Osteoporosis

Osteoporosis
Osteoporosis is a disease of bones that leads to an increased risk of fracture. In osteoporosis the bone mineral density is reduced, bone microarchitecture deteriorates, and the amount and variety of proteins in bone is altered. Osteoporosis risks can be reduced with lifestyle changes and sometimes medication; in people with osteoporosis, treatment may involve both.
  • Vitamin D deficiency puts patients with Inflammatory Bowel Disease (IBD) at greater risk of osteoporosis, osteopenia and an overall higher rate of abnormal bone density, according to the results of a new study unveiled today at the American College of Gastroenterology's (ACG) 75th Annual Scientific meeting in San Antonio, Texas.
  • Since 2002, the U.S. Preventive Services Task Force has recommended that women ages 65 and older be routinely screened for osteoporosis and has suggested that a 2-year screening interval might be appropriate.
  • Taking drugs to prevent bone breakage may actually increase the chances for an unusual type of thigh bone fracture, Food and Drug Administration officials warned Wednesday.
  • The U.S. Food and Drug Administration today warned patients and health care providers about the possible risk of atypical thigh bone (femoral) fracture in patients who take bisphosphonates, a class of drugs used to prevent and treat osteoporosis. A labeling change and Medication Guide will reflect this risk.
  • At a press conference held in Brussels today, the International Osteoporosis Foundation (IOF), the Belgian Bone Club and the European Parliament Osteoporosis Interest Group called on health care professionals and health policy officials in Europe to take action to prevent spinal fractures.
  • Warner Chilcott plc today announced that the United States Food and Drug Administration (FDA) has approved its next generation ACTONEL® (risedronate sodium) product for the treatment of postmenopausal osteoporosis in the United States.
  • Aging disrupts the balance between bone formation and bone destruction, resulting in osteoporosis, which is characterized by reduced bone mass and increased risk of fracture.
  • A novel nano-tomography method developed by a team of researchers from the Technische Universitaet Muenchen, the Paul Scherrer Institute and the ETH-Zurich opens the door to computed tomography examinations of minute structures at nanometer resolutions. Three-dimensional detailed imaging of fragile bone structures becomes possible. Their first nano-CT images will be published in Nature on Sept. 23, 2010. This new technique will facilitate advances in both life sciences and materials sciences.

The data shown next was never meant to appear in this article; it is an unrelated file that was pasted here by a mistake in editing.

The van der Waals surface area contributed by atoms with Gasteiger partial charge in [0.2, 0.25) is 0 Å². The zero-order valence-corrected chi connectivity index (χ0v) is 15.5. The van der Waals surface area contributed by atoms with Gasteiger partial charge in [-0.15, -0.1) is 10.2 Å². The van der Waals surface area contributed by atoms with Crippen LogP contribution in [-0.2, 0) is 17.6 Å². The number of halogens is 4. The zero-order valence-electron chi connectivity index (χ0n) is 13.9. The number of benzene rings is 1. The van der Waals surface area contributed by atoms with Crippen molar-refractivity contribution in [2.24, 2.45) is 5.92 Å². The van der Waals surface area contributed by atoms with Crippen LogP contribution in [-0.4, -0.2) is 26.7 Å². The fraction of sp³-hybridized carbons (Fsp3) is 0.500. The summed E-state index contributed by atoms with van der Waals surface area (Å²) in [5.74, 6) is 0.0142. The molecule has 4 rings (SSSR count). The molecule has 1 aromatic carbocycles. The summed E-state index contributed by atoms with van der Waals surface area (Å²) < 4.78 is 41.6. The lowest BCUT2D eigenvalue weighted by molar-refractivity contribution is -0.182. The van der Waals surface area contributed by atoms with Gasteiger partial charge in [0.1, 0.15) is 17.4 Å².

• Spanish researchers have confirmed there is a genetic risk factor for osteoporosis and bone fractures. Although more studies are still needed, these findings will make it possible to take preventive measures.
  • A widely prescribed class of drugs is highly effective in reducing common bone fractures in people with osteoporosis, but an expert panel announced today that these same drugs – when used long term – may be related to unusual but serious fractures of the thigh bone. In the most comprehensive scientific report to date on the topic, the task force reviewed 310 cases of "atypical femur fractures," and found that 94 percent (291) of patients had taken the drugs, most for more than five years. The task force members emphasized that atypical femur fractures represent less than one percent of hip and thigh fractures overall and therefore are very uncommon.
  • University of Sydney researchers studying the impact of fractures from osteoporosis have found female sufferers experienced a significant reduction in their quality of life similar to or worse than that of patients with diabetes, arthritis, lung disease and other chronic illnesses.
  • Osteopenia is early sign of bone loss that can turn into osteoporosis. It is a precursor to the debilitating disease that results in disfigurement and serious bone problems.
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